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Finding words and word structure in artificial speech: the development of infants' sensitivity to morphosyntactic regularities*


To achieve language proficiency, infants must find the building blocks of speech and master the rules governing their legal combinations. However, these problems are linked: words are also built according to rules. Here, we explored early morphosyntactic sensitivity by testing when and how infants could find either words or within-word structure in artificial speech snippets embodying properties of morphological constructions. We show that 12-month-olds use statistical relationships between syllables to extract words from continuous streams, but find word-internal regularities only if the streams are segmented. Seven-month-olds fail both tasks. Thus, 12-month-olds infants possess the resources to analyze the internal composition of words if the speech contains segmentation information. However, 7-month-old infants may not possess them, although they can track several statistical relations. This developmental difference suggests that morphosyntactic sensitivity may require computational resources extending beyond the detection of simple statistics.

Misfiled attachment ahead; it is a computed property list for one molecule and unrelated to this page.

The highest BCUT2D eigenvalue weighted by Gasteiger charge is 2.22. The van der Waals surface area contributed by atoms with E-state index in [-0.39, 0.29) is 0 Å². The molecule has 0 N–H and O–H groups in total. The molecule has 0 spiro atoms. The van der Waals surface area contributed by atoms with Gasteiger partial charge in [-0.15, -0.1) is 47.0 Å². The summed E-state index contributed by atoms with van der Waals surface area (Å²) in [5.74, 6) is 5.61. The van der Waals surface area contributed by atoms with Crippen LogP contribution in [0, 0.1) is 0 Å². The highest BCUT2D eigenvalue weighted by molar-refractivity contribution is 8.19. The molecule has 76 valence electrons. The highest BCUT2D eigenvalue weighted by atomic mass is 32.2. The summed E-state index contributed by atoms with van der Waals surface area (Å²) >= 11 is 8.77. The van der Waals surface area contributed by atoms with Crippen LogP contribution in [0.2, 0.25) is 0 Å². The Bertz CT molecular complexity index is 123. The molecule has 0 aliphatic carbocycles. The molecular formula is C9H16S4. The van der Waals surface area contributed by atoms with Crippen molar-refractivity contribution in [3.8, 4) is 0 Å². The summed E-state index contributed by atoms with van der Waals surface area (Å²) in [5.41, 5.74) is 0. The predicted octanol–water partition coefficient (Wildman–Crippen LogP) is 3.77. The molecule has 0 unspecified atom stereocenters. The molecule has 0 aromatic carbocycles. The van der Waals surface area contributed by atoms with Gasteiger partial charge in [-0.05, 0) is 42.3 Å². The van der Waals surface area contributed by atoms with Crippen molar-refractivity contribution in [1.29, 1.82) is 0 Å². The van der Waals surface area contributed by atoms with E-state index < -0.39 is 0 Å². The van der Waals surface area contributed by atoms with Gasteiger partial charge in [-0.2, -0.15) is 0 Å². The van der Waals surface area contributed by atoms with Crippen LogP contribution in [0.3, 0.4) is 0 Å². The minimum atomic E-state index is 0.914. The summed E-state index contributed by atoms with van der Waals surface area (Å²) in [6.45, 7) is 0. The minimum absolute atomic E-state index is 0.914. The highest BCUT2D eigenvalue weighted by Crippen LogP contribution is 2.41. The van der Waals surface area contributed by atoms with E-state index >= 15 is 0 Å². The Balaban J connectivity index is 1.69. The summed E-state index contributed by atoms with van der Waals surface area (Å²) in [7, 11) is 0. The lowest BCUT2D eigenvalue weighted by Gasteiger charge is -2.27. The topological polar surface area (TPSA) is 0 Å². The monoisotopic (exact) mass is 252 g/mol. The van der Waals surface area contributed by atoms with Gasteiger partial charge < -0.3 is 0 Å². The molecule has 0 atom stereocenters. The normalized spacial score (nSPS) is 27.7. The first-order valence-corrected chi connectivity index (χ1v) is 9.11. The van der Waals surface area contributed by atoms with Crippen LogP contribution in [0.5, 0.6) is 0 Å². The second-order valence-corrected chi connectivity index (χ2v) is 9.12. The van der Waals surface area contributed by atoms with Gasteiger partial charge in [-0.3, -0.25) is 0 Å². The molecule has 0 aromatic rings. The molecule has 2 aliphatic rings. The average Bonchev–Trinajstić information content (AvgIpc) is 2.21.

Corresponding author
Address for correspondence: Luca L. Bonatti, ICREA and Universitat Pompeu Fabra, C. Roc Boronat, 138, Edifici Tanger, 55.110, 08018 Barcelona, ES. e-mail:
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This work was supported by grants PSI2012-31961 and FVG ‘PsyScope XL’ to L.L.B, and by the Fyssen Foundation Grant to E.M. We thank A. Isaja, L. Filippin, F. Gandolfo, M. Sjekloca, K. Brink, N. Sebastián Gallés, A. Endress, K. Mehta, and J.M. Toro for scientific discussions and technical support.

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